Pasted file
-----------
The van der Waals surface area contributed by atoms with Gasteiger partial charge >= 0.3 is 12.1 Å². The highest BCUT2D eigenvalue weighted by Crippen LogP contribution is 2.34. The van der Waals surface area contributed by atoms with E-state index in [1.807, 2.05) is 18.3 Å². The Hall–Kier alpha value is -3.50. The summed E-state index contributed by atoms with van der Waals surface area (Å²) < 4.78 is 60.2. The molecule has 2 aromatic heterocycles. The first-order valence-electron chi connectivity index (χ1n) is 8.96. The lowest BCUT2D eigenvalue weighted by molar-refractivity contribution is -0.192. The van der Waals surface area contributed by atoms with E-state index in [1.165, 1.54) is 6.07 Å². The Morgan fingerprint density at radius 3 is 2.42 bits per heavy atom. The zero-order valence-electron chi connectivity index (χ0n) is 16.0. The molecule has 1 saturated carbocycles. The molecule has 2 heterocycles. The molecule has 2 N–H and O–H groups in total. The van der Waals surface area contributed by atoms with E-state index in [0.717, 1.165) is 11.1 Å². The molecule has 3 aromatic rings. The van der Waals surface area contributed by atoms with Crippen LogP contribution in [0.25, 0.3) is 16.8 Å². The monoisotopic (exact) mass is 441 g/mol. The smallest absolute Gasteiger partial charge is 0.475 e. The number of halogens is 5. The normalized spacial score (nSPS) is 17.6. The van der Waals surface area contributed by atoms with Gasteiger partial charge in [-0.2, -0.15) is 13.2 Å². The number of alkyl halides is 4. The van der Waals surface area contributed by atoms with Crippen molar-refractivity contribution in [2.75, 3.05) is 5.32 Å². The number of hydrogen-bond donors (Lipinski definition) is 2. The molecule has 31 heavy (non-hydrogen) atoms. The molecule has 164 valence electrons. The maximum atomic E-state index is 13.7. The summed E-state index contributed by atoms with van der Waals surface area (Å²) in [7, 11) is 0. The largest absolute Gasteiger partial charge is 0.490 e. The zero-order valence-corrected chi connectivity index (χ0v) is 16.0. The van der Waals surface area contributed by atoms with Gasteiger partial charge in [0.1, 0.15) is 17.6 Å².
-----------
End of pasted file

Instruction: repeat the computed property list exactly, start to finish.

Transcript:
The van der Waals surface area contributed by atoms with Gasteiger partial charge >= 0.3 is 12.1 Å². The highest BCUT2D eigenvalue weighted by Crippen LogP contribution is 2.34. The van der Waals surface area contributed by atoms with E-state index in [1.807, 2.05) is 18.3 Å². The Hall–Kier alpha value is -3.50. The summed E-state index contributed by atoms with van der Waals surface area (Å²) < 4.78 is 60.2. The molecule has 2 aromatic heterocycles. The first-order valence-electron chi connectivity index (χ1n) is 8.96. The lowest BCUT2D eigenvalue weighted by molar-refractivity contribution is -0.192. The van der Waals surface area contributed by atoms with E-state index in [1.165, 1.54) is 6.07 Å². The Morgan fingerprint density at radius 3 is 2.42 bits per heavy atom. The zero-order valence-electron chi connectivity index (χ0n) is 16.0. The molecule has 1 saturated carbocycles. The molecule has 2 heterocycles. The molecule has 2 N–H and O–H groups in total. The van der Waals surface area contributed by atoms with E-state index in [0.717, 1.165) is 11.1 Å². The molecule has 3 aromatic rings. The van der Waals surface area contributed by atoms with Crippen LogP contribution in [0.25, 0.3) is 16.8 Å². The monoisotopic (exact) mass is 441 g/mol. The smallest absolute Gasteiger partial charge is 0.475 e. The number of halogens is 5. The normalized spacial score (nSPS) is 17.6. The van der Waals surface area contributed by atoms with Gasteiger partial charge in [-0.2, -0.15) is 13.2 Å². The number of alkyl halides is 4. The van der Waals surface area contributed by atoms with Crippen molar-refractivity contribution in [2.75, 3.05) is 5.32 Å². The number of hydrogen-bond donors (Lipinski definition) is 2. The molecule has 31 heavy (non-hydrogen) atoms. The molecule has 164 valence electrons. The maximum atomic E-state index is 13.7. The summed E-state index contributed by atoms with van der Waals surface area (Å²) in [7, 11) is 0. The largest absolute Gasteiger partial charge is 0.490 e. The zero-order valence-corrected chi connectivity index (χ0v) is 16.0. The van der Waals surface area contributed by atoms with Gasteiger partial charge in [0.1, 0.15) is 17.6 Å².